Professional Writers Association of Canada / Writers Union

The Writers Union becoming a protest group?

While unfortunate, I was not surprised to hear that representatives of the Writers Union of Canada (TWUC) crashed a private meeting of the Association of Canadian Community Colleges (ACCC) on November 12'th. Like a "Yes Men" type of event these uninvited guests forced themselves in front of the assembled members to speak and pamphlet. They were rude enough that they had to be asked to leave the premises. TWUC protesters video taped their intrusion and sent out a press release.

I was worried this type of thing would happen when I heard that John Degen had become the executive director at TWUC. I first met Mr Degen in 2006, and my concern then was that a certain subset of authors he was part of were lobbying to remove choices from author. Suggesting that there is only one true business model to pay authors, and that authors should not be allowed to explore potentially more lucrative alternatives, appears to remain at the heart of the TWUC protest.

fear v. education

Meera Nair posted a great article about misinformation on fair dealings.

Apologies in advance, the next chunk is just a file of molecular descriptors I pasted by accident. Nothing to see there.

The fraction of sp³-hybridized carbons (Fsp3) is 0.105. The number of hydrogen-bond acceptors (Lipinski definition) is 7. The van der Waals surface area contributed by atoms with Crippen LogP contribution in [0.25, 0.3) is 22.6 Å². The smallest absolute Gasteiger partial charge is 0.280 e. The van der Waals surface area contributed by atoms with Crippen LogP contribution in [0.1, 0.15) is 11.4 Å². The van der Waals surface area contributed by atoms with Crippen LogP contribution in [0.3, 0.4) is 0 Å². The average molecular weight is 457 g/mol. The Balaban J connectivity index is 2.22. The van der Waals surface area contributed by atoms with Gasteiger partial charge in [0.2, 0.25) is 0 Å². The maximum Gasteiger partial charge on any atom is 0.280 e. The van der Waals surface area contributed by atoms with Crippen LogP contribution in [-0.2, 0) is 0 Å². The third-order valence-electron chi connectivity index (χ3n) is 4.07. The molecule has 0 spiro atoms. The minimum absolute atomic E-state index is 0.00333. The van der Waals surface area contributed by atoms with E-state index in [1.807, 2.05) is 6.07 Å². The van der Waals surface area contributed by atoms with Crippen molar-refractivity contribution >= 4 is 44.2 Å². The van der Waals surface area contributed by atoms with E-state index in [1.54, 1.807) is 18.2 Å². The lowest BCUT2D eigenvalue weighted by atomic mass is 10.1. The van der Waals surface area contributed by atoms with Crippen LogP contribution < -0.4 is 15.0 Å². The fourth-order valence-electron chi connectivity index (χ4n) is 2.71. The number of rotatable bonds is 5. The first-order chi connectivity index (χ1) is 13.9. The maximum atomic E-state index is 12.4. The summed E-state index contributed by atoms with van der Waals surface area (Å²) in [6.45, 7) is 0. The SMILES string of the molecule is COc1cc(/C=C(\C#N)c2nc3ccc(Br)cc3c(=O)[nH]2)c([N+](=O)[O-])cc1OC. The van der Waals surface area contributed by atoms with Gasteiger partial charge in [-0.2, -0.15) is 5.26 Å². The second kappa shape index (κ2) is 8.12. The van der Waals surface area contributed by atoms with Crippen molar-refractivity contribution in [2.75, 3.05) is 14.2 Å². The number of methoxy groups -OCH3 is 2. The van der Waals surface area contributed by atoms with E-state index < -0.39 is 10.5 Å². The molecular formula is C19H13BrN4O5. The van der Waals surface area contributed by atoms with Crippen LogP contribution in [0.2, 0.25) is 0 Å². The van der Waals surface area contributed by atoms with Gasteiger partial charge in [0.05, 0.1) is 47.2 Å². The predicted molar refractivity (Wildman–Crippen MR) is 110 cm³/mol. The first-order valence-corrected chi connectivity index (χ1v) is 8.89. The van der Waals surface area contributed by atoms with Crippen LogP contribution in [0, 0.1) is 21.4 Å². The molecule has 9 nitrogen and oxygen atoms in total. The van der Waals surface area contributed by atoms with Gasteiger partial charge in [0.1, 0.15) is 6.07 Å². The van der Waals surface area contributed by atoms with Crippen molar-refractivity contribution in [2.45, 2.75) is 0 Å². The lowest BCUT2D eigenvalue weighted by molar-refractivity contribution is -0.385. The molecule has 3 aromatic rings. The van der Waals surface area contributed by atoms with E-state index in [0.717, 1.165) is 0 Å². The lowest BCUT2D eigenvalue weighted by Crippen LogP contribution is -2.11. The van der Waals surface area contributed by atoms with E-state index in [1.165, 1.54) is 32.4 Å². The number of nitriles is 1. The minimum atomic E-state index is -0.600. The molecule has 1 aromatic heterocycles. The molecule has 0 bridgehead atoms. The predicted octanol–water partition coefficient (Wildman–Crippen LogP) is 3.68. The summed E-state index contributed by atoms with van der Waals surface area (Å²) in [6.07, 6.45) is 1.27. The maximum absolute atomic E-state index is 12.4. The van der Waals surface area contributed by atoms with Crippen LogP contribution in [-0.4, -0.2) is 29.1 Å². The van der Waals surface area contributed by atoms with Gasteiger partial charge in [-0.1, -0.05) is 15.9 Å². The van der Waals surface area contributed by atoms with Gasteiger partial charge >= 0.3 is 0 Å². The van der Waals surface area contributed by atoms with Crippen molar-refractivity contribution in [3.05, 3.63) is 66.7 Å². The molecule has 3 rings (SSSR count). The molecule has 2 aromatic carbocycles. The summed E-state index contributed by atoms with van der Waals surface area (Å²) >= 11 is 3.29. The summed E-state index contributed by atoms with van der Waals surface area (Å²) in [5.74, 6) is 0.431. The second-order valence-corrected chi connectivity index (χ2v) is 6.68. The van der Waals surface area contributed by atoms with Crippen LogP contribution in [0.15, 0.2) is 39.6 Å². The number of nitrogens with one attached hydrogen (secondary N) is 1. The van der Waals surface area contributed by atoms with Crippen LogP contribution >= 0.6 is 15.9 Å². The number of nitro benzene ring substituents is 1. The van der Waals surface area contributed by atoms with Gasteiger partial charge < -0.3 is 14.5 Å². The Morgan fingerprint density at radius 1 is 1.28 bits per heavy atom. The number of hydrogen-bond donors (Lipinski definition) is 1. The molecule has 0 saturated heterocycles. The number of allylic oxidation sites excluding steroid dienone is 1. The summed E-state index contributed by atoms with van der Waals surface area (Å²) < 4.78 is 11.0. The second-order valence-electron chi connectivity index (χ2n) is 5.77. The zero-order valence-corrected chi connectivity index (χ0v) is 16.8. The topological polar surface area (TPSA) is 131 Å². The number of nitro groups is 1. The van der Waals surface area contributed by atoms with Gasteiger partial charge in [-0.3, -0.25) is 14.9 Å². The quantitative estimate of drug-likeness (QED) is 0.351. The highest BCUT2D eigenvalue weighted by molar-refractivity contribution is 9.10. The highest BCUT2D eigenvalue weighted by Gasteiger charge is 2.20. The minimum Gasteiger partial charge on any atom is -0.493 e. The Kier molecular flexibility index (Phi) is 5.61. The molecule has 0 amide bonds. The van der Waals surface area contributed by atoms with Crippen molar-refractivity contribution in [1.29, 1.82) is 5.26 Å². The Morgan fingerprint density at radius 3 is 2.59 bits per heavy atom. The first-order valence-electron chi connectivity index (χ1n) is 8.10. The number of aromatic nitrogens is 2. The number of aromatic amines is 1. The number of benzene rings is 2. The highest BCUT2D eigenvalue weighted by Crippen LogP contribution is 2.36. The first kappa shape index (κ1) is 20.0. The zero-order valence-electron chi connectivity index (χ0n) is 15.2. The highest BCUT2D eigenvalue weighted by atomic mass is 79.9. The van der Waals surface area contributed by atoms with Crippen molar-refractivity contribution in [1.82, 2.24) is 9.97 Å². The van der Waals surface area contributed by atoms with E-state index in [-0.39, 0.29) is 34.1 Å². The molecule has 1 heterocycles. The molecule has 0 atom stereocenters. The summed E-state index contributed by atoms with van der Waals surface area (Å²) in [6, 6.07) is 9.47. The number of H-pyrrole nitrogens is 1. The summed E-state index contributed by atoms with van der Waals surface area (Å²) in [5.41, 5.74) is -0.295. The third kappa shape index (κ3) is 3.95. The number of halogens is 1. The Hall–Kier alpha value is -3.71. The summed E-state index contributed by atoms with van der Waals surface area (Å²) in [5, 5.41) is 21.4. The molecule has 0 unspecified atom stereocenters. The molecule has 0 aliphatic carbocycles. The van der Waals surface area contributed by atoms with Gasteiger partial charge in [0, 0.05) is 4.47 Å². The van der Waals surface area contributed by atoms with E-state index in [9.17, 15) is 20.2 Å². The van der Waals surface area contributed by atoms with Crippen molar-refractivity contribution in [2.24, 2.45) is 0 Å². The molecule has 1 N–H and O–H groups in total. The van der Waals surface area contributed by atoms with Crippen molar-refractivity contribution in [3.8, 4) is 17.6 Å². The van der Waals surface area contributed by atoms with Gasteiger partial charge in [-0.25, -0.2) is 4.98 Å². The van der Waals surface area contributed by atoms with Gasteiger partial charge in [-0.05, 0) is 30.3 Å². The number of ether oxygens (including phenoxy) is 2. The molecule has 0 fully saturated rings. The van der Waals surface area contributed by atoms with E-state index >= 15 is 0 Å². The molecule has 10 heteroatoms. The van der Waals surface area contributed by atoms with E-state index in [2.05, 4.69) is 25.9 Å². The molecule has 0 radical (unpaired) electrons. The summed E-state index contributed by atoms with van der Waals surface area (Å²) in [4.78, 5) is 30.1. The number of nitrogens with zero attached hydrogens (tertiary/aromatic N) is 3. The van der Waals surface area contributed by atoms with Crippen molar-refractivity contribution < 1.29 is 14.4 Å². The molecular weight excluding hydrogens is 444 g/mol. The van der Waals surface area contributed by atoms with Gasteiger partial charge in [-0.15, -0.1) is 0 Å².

"It is disappointing to read of the continued distortion of fair dealing through the call to action of The Writers’ Union of Canada and Access Copyright. But I am not surprised; it is much easier to provoke fear than to embark upon the longer journey of educating people."

A real-world e-book conversation, TPM included

Author John Degen has posted some fictional conversations between a writer and a reader on his blog (June 9, June 10). I say it is fictional as it ignores how the relevant technology works, and thus not only the lack of clarity of the relationships between writers and readers but also the fact that there is a technology company as intermediary that separates there from being much of a relationship at all between writers and readers. It depicts some rare moment where all the parties involved have the same understanding of the relationship, likely because this is really just a case of John having a conversation with himself.

This conversation is a good example to use to better understand the technology involved, the relationships, and what is the correct law to govern these types of relationships. It is also a demonstration why the existing anti-circumvention provisions within Bill C-32 require major revision in order to not cause massive unintended consequences that will be harmful to the interests of both the writers and readers John was intending to be writing about.

Read full article on IT world Canada's blog...

Should Michael Ignatieff join Fair Copyright? I'd vote Yes.

When Michael Ignatieff re-joined the Writers Union of Canada during the Copyright consultation I thought: Great, another misinformed politician who thinks that what the Writers Union is asking for in the Copyright debate will actually help Canadian writers. I finally listened to the August 10'th episode of TVO's Search Engine where 11 minutes and 50 seconds in Jesse Brown offers his own commentary on why Mr. Ignatieff is more of a counter-example to what the union is saying.

Government imposition of specific business models on creators